Audiences watching speakers or panels are lit up like a Christmas tree, with people active on laptops and mobile devices. Absolutely, some are Twittering, taking notes, reporting and looking up associated information. But at less engaging sessions, you see people wander off to check other communication streams, do other work, and even play games.

    From a speaker’s perspective, they can be staring out at a sea of people looking down at their laptops and phones, never making eye contact, and rarely reacting. How can they clap if they are always typing?

  • Interpersonal Relationships
    As companies work to develop teams and talent, it can be difficult to truly bring a group together that feels a sense of identity and a level of focus on the corporate goals exclusively. Clearly, people are focused on their jobs and the company they work for, but many companies operate in little silos, and now employees have the option to follow suit.

    Networking opportunities can be easily found on their mobile device, not exclusively through company-sponsored programs, that include company-sponsored goals.

  • Creativity
    I have been fortunate enough to have spent my life around artists, writers, musicians, product designers, and many other creative people. My wife has degrees in toy design, illustration and art education, and has an art studio at home, which allows me a fascinating daily view into the creative process of an artist.

    But creativity is not relegated to these roles alone – accountants need to be creative; lawyers need to be creative; human resources executives need to be creative; information technology workers need to be creative; this is a characteristic built into most jobs at some level or another.

    There are two ways that communication streams through a mobile device can affect the creative process. First, the ability to become engrossed in the task at hand. Constant distractions brings a circular process of engaging and reengaging with the problem you are trying to find a solution for.

    Second, many employees now have the ability to express their creativity through personal avenues through their mobile device. This siphoning off of creative energy could leave work a more boring place, with less innovative ideas. As regular people find cool things to do on Facebook, Twitter and the mobile web as a whole, they feel less of a priority to judge their creative output within their career alone.

  • Creation vs Consumption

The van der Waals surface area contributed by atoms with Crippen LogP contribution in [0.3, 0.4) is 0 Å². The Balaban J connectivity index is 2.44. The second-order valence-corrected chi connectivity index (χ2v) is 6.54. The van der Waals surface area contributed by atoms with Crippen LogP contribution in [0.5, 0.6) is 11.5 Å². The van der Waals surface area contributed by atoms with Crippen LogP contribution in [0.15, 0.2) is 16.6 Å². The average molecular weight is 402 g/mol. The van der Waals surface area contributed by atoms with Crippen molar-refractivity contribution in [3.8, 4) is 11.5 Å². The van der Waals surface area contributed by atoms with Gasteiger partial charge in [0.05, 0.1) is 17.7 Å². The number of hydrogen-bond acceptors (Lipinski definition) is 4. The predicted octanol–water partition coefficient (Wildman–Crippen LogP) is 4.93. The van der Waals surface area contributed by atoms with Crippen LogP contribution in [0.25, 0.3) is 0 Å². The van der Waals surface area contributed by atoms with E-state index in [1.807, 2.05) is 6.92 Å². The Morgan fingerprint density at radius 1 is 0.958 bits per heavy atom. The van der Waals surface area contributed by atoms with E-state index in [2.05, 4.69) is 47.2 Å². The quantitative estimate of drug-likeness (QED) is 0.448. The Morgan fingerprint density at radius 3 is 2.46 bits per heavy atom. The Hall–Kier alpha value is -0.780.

But this creative siphoning isn’t just happening with employees – it’s happening with customers and business partners. People have compelling tools at their disposal to develop their creative side. This could leave less patience with products or services that don’t immediately capture their attention, leaving a business with less engaged customers, less likely to learn the ins and outs of the products & services they provide.

  • Information Overload
    In May I talked about information streams and the stress that it can have on our lives. It is now possible to go into a store and find a stressed out sales person because he just got a text from his friend, his wife called twice, he’s trying to keep up on baseball scores, and oh yeah, he has to deal with customers.

  • Loyalty
    It could be argued that an employee who is connected to so many worlds never has to fully embrace a particular job or business. It’s not that people will treat their careers flippantly, but you could find that there are fewer barriers that kept people aligned to one company.

    It is easiest to see this with a group of teenage trainees at a fast food restaurant, each preferring to be doing other activities. But as these communication devices become more powerful, people’s "other" lives follow them everywhere, making it easier and easier to never fully commit.

This quote by Clay Shirky is a double-edged sword, when you consider the issues above:

"The moment we are living through is the largest increase in expressive capability in human history."

And while I paint a disruptive picture above, I feel that the opportunities far outweigh any negative effects.

When considering how you serve your industry, how you can grab the attention of prospective customers, inspire your staff, or find other ways to solve people’s problems, you need to factor in the ways mobile devices are reshaping our culture. You can’t fight these new behaviors, you can only adapt to turn them into opportunities instead of barriers.